Chateau Angelus 2017

SKU
CAME201710 UCAU
The 2017 Angélus was bottled later than many Right Bank wines, in fact just 10 days prior to my visit in late September '19. Proprietor Hubert de Böuard reminded me that there is less Cabernet Franc in the blend (30%) due to the frost, the estate electing to use the first generation fruit from their historical parcels. It has a very pure bouquet that is totally different from the Deuxième Vin, as you would expect, with scents of black cherries, wild strawberry, cassis and black truffle. The palate is medium-bodied with supple tannins. The 100% new oak is nicely integrated into the black fruit laced with chestnut, tobacco, bay leaf and clove. There is decent body to this Angélus. It feels a little tight and constricted towards the finish, but I appreciate the contribution of the Cabernet Franc. It will age with style.
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  • One of the most collectible wines in the world
  • 97 Points James Suckling
  • 97 Points Wine Enthusiast Magazine
  • 1 or more bottles
    $950.00
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  • 97
  • 97
  • 97
LOW STOCK - ONLY 2 LEFT

Details

Tasting Profile

  • Light (Light)
    Full (Full)
  • Low Tannin (Low Tannin)
    Tannic (Tannic)
  • Sweet (Sweet)
    Dry (Dry)
  • Low Acidity (Low Acidity)
    High Acidity (High Acidity)
  • Aroma
    • Cassis
    • Plum
    • Red Fruits
  • Palate
    • Cherry
    • Plum
    • Redcurrant

Food Pairings

  • Pork
  • Red Meat

Critic Scores & reviews

  • James Suckling

    97
    "This is so pure and aromatic with a level of complexity and refinement for the vintage that few have. Sweet tobacco, flowers, herbs and stone with underlying richness of fruit. It opens on the palate to a full body that is tight and reserved with an extremely focused tannin mouth feel. Length and excitement at the end. Very polished Angélus."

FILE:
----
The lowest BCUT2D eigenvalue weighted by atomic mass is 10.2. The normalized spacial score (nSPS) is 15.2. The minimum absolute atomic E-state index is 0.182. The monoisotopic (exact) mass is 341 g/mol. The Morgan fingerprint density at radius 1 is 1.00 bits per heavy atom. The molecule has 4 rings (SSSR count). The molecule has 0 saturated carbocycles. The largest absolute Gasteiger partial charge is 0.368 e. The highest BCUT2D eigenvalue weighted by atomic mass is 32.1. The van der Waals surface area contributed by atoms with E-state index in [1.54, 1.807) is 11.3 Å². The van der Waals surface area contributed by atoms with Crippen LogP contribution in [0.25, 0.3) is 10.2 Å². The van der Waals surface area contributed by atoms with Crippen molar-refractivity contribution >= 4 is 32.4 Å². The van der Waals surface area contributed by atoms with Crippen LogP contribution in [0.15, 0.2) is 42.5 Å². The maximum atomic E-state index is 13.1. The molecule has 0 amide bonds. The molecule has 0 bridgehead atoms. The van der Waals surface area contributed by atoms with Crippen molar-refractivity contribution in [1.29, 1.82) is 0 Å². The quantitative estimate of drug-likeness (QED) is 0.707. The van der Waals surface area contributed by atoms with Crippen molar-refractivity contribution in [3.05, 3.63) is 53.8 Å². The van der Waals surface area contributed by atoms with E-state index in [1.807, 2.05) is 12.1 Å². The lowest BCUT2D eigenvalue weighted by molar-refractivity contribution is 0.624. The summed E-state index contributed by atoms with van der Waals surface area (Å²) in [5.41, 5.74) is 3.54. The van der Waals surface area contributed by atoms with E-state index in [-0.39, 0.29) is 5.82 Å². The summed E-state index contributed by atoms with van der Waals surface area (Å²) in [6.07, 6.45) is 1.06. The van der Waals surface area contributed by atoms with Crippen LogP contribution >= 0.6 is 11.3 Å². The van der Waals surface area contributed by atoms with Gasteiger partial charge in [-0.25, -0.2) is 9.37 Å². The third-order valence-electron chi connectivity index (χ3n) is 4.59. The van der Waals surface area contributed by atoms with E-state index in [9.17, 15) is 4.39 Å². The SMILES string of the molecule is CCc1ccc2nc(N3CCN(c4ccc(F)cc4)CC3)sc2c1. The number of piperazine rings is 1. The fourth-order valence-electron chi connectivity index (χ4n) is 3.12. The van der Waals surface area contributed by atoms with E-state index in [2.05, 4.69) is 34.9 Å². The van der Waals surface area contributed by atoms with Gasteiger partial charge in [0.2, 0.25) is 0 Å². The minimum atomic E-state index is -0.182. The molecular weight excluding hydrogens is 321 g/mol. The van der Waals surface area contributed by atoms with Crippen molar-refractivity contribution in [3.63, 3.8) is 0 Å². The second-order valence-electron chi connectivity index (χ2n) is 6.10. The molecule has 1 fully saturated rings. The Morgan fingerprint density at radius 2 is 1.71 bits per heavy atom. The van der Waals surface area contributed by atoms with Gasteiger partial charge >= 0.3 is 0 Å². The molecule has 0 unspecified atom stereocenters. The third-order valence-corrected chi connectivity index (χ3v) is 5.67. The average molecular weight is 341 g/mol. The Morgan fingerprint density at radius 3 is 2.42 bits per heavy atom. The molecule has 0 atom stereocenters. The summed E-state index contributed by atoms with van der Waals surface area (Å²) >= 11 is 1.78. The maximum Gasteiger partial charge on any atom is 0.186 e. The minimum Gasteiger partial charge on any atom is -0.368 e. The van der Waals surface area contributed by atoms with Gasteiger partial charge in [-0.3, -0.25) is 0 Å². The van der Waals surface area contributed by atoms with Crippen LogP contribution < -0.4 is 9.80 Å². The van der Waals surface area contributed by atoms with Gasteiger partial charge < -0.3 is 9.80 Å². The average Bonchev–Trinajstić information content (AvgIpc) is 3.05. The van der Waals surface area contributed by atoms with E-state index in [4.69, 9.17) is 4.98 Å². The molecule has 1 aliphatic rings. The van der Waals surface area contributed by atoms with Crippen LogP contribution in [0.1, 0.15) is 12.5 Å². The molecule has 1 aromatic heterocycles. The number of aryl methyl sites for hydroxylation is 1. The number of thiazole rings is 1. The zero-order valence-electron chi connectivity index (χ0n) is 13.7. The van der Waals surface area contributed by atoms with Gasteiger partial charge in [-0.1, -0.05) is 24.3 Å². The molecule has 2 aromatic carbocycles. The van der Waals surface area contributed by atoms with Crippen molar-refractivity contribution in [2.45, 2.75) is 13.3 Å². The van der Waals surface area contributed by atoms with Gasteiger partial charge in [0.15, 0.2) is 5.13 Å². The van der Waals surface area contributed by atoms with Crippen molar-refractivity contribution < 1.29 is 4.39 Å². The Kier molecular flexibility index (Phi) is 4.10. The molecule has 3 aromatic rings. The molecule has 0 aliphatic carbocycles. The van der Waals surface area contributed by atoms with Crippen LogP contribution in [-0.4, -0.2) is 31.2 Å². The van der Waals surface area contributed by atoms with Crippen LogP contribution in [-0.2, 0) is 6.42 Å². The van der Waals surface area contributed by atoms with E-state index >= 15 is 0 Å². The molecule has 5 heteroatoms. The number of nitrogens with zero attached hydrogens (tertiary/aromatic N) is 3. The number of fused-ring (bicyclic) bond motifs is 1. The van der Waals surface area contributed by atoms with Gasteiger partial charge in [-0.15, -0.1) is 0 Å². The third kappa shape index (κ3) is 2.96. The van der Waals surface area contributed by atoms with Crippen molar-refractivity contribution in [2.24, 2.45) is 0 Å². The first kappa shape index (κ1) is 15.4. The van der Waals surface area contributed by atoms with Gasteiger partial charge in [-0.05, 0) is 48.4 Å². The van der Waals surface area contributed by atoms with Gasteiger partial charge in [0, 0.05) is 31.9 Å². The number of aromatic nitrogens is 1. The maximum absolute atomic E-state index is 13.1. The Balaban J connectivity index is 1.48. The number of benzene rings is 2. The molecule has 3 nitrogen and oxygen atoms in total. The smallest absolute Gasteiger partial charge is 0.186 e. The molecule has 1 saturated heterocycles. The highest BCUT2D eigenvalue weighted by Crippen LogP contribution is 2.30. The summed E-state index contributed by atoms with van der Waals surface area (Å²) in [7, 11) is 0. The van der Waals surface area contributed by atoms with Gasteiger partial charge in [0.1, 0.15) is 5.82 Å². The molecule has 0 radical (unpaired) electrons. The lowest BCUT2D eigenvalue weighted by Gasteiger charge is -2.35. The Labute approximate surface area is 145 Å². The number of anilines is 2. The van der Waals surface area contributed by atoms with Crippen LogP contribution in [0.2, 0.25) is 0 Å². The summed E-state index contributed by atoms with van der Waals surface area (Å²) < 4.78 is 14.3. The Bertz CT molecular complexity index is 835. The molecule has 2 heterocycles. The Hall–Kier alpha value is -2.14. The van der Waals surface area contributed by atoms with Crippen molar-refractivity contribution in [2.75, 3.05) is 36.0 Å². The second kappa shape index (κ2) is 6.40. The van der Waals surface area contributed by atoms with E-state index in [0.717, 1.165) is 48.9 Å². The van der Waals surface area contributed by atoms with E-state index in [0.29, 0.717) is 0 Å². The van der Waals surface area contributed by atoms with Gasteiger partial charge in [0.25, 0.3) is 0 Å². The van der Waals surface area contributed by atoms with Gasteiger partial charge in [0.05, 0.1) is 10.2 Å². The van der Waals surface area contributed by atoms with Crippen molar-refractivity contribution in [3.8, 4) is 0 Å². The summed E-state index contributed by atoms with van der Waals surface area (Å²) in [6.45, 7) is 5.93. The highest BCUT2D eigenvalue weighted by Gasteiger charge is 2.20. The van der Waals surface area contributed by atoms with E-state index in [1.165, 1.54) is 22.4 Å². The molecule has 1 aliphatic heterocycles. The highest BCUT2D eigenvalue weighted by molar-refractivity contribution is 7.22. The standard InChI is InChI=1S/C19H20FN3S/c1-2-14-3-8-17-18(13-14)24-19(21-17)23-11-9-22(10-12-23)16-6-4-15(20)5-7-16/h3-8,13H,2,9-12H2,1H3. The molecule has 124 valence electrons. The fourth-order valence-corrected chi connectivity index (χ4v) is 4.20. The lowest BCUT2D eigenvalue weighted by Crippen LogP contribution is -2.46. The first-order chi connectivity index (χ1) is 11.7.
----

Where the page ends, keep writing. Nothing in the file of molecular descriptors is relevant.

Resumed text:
• Wine Enthusiast

    97
    "Big tannins and powerful fruit go together in this finely perfumed wine. It has a smoky backdrop, with intense fruits and juicy acidity. It is so fruity and juicy now, though the tension behind the fruit suggests that it will mature quickly and then be at its peak for many years."
  • Jeb Dunnuck

    97
    "One of the darkest colored wines in the vintage is the 2017 Angélus. Its final blend is 70% Merlot and 30% Cabernet Franc, which includes more Cabernet Franc than usual. It's a polished, elegant, layered wine that has beautiful notes of crème de cassis, spice, graphite, and minerality. It has medium to full-bodied richness, fine, silky tannin, beautiful purity and more elegance and charm than normal. I suspect it will put on weight with time in barrel and have two decades or more of longevity."

Other vintages

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Locations

France

Wine is being produced throughout France and has been done for over 2,500 years with certain Châteaux dating their history back to Roman times, around 6th Century BC. Ranking second in the world in per-capita consumption and first in total production quantity. More so than the overall quantity of wine is the quantity of truly great wines coming out of France makes the nation the envy of wine-making nations worldwide.

Two concepts pivotal to the higher end French wines, in particular, are the idea of 'terroir' and the Appellation d'Origine Contrôlée (AOC) system. Terroir refers to the way the geography, geology and climate find their way into the glass, telling a story of the origin of the wine. The AOC was set up in 1935 and has the primary goal of protecting the authenticity of the wines and the livelihoods of the producers. Appellation rules strictly define which varieties of grapes and winemaking practices are approved for classification in each of France's several hundred geographically defined appellations, which can cover entire regions, individual villages or in some cases, like in Burgundy even specific vineyards.